An inside look into theVocal Curation Team’s favorite poems from the Sensational Challenge
At Vocal, we’re always going on and on about the freedoms of limitation and how walls and decisions and editing make great art. But sometimes you just need to let your creative hair down, throw some paint at the wall. This was one of our more open prompts, free for interpretation, few limits, just give us a poem, a sense of the senses.
We received poems that spanned the spectrum, from classic rhyme schemes to poems that looked and felt very much like fiction stories. However you approached this Challenge, we were thrilled to read your entries.
Here are the winners of the Sensational Challenge and spotlight on one of the Runners-Up. You can check out the full list of winners HERE.
$1,000 Grand Prize Winner
Suze Kay for Yellow Wood
My dearest wish: he smells no smoke, tastes only honey.
First, we have the title. Yellow Wood. There is a bright sturdiness to this title. And that’s what we found this entire poem to be, sturdy and bright. It is no new exercise to pair tragedy with natural beauty, but so often, the tragedy is consumed by the beauty, as though the author wants death or whatever near it to be subsumed by time and nature, to distort the hurt of the moment, turn it into something more forgiving like a bird or the moon. But not here. Kay gives us a visceral, clearly spoken poem about a suicide among the Yellow Wood. And it was this clear, succinct language that set this poem apart. No blinking from the truth. A man killed himself today, and this is how it went. Terribly sad, but we couldn’t look away. That’s great writing. Congratulations, Suze Kay!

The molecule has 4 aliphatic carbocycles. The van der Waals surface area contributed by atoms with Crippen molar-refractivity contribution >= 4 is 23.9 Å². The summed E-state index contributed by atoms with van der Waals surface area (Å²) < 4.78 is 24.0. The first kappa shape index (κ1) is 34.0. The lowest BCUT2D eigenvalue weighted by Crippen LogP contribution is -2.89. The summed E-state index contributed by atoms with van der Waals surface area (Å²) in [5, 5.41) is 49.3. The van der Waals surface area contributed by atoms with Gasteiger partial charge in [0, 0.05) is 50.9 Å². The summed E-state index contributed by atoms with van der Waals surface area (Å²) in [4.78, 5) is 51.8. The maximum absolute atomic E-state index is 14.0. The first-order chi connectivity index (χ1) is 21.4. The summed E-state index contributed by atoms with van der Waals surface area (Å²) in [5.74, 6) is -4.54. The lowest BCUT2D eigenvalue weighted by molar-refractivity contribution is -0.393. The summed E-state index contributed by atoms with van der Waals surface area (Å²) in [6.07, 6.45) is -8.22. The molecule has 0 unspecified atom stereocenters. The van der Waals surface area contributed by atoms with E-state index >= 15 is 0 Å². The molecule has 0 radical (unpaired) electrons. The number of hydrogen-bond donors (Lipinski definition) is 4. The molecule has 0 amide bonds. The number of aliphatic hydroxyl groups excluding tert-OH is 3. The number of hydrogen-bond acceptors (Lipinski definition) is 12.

$250 Second Place
Stephanie Ginger for Acoustics
to illuminate the creak
of the Earth’s backbone
This poem required more than one read. When we finally did take it all in, it sat within us like a still pond, shuddered slightly by the wind but only at the perfect moment. An ode to Greek acoustics, what a subtle, unexpected subject, and from the ear of a child. This piece is simply beautiful. Its sounds are beautiful and it comes off of the tongue like silk. It made us want to write more poetry. Congratulations, Stephanie Ginger!
Grace Follett for The Taxidermist
A starling is stretched and divvied up
across the operating table
We read this poem as a battle between human and animal. By our very nature we interfere with nature, we cannot help it, yet we are of nature, but so, so different. And even when we are appreciating, we are destroying. We are our own folly and that of the rest of the planet. At least that’s our take. Well done, Grace Follett!